The rapid spanning tree protocol, 802.1w, is the answer to the slow convergence time of the historic 802.1d spanning-tree protocol. Rapid spanning tree replaces timers with triggered updates. Switches almost never wait for a timer to expire. When converging on a new switch-to-switch link they will start with the port in the discarding state. The upstream switch (closest to the root bridge) will send a proposal to the downstream switch. The downstream switch will put all other downstream switch-to-switch (P2P) ports into the discarding state (preventing a loop) and then accept the proposal. Once the proposal is accepted, the switches will forward on the new link. Then the downstream switch will repeat the procedure on each downstream P2P link. While seemingly complex, because none of these actions wait for a timer to expire, the end result is spanning-tree reconvergence in seconds. Edge ports (going to end hosts) are known because they are configured with "spanning-tree portfast". Edge ports never go into the discarding state because they cannot create a bridging loop.
Rapid spanning-tree incorporates improved versions of the backbonefast and uplinkfast improvements, making configuration of those features unnecessary. It is still possible to configure bpduguard, rootguard, and loopguard. Configuring portfast is essential to identify edge ports.


Monday, March 2, 2009

Etherchannels and the port aggregation protocol

When you have two different links between the same two switches, normally spanning tree will forward on one and block on the other. This means half of your bandwidth is sitting idle. An etherchannel is a way to bind two links into one logical link with twice the bandwidth. In addition to increased bandwidth, etherchannels fail over in a fraction of a second. So the failure of one physical link in a multi-link etherchannel will not result in a significant outage.
The port aggregation protocol (PAgP) is a Cisco proprietary protocol that switches use to determine whether to bundle multiple links into an etherchannel. PAgP is similar to DTP, in that it has "desirable" and "auto" modes. One difference is that ports configured in etherchannel "on" mode do not speak the PAgP protocol, resulting in a mismatch with a PAgP-speaking switch at the other end of the link.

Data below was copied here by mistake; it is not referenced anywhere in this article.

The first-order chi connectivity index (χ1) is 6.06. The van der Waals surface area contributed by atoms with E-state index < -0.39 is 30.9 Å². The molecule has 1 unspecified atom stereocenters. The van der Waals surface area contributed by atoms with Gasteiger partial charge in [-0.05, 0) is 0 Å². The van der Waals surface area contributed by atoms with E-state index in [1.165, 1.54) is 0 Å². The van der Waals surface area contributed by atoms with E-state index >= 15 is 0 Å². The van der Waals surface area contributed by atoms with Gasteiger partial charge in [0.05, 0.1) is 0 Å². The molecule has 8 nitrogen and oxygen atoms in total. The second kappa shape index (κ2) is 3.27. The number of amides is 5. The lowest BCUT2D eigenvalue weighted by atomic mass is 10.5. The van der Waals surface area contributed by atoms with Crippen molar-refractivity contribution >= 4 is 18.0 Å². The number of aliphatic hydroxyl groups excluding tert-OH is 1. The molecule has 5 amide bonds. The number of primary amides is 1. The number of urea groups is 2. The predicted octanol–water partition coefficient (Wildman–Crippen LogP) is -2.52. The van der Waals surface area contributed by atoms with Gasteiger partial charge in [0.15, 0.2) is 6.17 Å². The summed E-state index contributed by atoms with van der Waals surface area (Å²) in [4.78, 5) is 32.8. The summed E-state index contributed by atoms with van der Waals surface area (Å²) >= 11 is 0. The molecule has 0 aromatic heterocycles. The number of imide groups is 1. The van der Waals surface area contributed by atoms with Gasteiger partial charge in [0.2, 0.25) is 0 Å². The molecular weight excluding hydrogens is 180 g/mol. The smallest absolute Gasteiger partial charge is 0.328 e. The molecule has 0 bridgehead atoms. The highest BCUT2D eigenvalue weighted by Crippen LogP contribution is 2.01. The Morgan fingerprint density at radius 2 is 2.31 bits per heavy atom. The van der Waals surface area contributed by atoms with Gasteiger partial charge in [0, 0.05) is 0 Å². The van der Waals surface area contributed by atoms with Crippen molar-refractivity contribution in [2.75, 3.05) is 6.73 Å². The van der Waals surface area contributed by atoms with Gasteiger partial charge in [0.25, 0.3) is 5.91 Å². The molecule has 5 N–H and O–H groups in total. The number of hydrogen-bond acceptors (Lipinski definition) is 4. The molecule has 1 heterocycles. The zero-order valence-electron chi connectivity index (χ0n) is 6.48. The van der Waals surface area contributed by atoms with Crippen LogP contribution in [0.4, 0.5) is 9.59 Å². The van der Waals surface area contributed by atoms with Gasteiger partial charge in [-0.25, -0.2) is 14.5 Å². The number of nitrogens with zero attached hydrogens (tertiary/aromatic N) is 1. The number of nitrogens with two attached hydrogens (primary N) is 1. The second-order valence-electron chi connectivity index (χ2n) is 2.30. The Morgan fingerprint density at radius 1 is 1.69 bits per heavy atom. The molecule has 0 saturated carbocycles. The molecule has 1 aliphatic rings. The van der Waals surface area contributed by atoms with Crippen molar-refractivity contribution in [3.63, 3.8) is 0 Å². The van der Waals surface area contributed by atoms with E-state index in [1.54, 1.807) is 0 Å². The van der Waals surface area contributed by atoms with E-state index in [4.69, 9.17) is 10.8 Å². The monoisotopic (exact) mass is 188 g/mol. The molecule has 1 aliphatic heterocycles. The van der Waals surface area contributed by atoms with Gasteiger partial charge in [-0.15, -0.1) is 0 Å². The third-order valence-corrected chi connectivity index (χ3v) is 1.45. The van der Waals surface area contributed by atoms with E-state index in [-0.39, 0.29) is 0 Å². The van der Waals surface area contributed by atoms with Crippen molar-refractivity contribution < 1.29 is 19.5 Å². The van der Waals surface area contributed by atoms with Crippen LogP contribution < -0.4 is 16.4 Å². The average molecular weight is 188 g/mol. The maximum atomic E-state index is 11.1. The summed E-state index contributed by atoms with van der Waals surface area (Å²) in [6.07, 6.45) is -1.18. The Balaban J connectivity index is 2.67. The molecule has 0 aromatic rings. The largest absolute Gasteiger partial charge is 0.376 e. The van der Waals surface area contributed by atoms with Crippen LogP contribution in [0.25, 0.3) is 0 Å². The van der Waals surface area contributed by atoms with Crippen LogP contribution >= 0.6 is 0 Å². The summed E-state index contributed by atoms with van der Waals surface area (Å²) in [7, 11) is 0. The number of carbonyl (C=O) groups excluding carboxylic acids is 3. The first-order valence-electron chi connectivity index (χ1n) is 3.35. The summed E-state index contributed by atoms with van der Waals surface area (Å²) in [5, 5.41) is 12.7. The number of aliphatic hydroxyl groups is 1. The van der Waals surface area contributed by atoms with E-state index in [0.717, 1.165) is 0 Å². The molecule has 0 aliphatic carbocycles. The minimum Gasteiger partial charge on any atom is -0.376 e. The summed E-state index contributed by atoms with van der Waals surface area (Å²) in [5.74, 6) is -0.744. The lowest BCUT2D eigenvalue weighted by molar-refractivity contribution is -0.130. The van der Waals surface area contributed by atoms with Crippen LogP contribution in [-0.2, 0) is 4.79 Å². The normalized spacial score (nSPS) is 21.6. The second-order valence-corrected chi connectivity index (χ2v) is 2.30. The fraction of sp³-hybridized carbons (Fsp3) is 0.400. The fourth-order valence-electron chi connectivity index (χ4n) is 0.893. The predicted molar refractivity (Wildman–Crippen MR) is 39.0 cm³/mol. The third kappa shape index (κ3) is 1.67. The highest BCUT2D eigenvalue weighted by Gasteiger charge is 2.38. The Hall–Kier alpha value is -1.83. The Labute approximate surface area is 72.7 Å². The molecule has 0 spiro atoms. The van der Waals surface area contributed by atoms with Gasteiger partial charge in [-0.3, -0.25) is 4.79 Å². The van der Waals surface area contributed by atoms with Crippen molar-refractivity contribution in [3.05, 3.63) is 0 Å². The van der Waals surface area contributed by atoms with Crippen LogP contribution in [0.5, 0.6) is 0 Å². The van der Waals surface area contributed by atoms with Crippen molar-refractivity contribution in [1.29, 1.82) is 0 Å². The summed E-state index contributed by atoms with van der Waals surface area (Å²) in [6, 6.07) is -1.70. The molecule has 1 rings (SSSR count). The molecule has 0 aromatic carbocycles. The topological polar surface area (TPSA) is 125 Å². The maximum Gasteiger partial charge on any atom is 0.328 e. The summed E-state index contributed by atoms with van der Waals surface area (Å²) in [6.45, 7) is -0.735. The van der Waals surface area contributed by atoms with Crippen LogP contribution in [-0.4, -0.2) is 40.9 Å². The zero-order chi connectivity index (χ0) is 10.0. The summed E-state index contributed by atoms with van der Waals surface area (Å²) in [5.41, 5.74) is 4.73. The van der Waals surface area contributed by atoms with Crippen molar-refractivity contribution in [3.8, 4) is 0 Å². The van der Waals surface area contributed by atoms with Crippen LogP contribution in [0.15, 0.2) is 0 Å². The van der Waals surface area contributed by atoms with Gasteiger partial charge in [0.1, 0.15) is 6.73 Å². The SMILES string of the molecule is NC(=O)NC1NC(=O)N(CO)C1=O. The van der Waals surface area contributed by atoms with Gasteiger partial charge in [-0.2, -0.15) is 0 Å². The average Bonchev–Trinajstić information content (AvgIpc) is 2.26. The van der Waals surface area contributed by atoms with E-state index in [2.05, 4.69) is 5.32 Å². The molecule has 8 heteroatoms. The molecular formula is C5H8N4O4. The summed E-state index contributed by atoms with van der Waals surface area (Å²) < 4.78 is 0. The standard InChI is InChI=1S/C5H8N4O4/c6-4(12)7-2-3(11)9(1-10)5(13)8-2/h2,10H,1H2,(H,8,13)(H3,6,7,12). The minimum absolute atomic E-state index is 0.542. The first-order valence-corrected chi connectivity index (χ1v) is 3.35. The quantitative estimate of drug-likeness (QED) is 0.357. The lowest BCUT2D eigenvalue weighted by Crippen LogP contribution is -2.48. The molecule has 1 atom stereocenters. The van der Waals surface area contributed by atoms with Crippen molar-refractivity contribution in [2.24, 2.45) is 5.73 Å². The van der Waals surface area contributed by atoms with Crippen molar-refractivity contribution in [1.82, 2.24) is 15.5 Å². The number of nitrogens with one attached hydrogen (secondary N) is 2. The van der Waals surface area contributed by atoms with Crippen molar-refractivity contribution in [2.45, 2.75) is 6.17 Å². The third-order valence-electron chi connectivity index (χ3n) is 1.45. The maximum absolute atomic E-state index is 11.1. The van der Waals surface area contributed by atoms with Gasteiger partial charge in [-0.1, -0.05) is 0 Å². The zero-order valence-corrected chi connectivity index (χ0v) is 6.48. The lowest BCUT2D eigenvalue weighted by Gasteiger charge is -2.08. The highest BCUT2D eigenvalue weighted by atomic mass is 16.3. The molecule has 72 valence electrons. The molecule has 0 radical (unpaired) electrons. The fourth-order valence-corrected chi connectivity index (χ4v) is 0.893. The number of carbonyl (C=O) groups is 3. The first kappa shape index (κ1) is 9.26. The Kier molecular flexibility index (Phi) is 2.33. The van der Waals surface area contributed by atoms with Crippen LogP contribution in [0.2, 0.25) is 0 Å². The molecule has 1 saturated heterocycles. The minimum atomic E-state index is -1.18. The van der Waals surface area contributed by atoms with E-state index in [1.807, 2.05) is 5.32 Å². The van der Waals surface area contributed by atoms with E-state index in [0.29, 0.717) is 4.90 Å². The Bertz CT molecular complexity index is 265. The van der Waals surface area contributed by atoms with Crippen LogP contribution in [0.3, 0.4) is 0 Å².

The link aggregation control protocol (LACP) is a standards-based replacement for PAgP. If you want to dynamically negotiate etherchannels with non-Cisco gear (including some servers), LACP is the way to go.
One big advantage of dynamically negotiating etherchannels is that the negotiation protocols will help prevent etherchannel mismatches. Setting the etherchannel to "on" can get you into trouble if the two channel members go to different switches, or go to a switch without etherchannel configured.


Sunday, March 1, 2009

VTP Vlan Trunking Protocol

VTP is the VLAN trunking protocol. It's used to disseminate uniform vlan information between switches over 802.1q or ISL trunks. It can also "prune" vlans, dynamically removing unneeded VLANs from trunks. This decreases unneeded frame flooding.
VTP can eliminate outages thanks to the uniform VLAN configuration. But it can also cause outages if incorrect VLAN information is uniformly distributed.
We also attempt a loopguard demonstration, but it doesn't work out well. We'll have to revisit the documentation because it's obvious loopguard is not acting as I expect.